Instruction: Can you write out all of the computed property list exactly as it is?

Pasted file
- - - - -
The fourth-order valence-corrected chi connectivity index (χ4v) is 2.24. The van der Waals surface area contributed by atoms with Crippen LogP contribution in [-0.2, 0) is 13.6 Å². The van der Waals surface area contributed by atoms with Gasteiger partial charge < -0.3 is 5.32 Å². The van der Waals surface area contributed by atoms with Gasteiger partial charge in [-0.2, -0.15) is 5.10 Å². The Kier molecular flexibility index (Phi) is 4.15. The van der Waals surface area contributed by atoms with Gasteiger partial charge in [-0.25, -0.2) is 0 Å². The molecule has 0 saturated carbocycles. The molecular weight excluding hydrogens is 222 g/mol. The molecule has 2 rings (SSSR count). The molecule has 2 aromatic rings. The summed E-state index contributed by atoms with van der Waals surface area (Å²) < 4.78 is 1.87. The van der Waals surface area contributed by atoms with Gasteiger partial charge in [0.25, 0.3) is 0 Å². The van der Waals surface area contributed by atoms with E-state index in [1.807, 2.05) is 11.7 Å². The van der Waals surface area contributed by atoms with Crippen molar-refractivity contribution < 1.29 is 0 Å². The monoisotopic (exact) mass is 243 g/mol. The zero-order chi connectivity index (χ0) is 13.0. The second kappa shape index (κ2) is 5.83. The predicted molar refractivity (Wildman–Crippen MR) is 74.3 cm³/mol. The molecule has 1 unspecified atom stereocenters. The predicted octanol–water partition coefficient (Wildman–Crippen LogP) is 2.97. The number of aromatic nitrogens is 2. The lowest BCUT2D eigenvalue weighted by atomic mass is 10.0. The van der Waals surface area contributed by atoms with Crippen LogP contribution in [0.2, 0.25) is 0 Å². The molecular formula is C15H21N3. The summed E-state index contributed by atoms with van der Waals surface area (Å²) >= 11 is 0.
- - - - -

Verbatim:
The fourth-order valence-corrected chi connectivity index (χ4v) is 2.24. The van der Waals surface area contributed by atoms with Crippen LogP contribution in [-0.2, 0) is 13.6 Å². The van der Waals surface area contributed by atoms with Gasteiger partial charge < -0.3 is 5.32 Å². The van der Waals surface area contributed by atoms with Gasteiger partial charge in [-0.2, -0.15) is 5.10 Å². The Kier molecular flexibility index (Phi) is 4.15. The van der Waals surface area contributed by atoms with Gasteiger partial charge in [-0.25, -0.2) is 0 Å². The molecule has 0 saturated carbocycles. The molecular weight excluding hydrogens is 222 g/mol. The molecule has 2 rings (SSSR count). The molecule has 2 aromatic rings. The summed E-state index contributed by atoms with van der Waals surface area (Å²) < 4.78 is 1.87. The van der Waals surface area contributed by atoms with Gasteiger partial charge in [0.25, 0.3) is 0 Å². The van der Waals surface area contributed by atoms with E-state index in [1.807, 2.05) is 11.7 Å². The van der Waals surface area contributed by atoms with Crippen molar-refractivity contribution < 1.29 is 0 Å². The monoisotopic (exact) mass is 243 g/mol. The zero-order chi connectivity index (χ0) is 13.0. The second kappa shape index (κ2) is 5.83. The predicted molar refractivity (Wildman–Crippen MR) is 74.3 cm³/mol. The molecule has 1 unspecified atom stereocenters. The predicted octanol–water partition coefficient (Wildman–Crippen LogP) is 2.97. The number of aromatic nitrogens is 2. The lowest BCUT2D eigenvalue weighted by atomic mass is 10.0. The van der Waals surface area contributed by atoms with Crippen LogP contribution in [0.2, 0.25) is 0 Å². The molecular formula is C15H21N3. The summed E-state index contributed by atoms with van der Waals surface area (Å²) >= 11 is 0.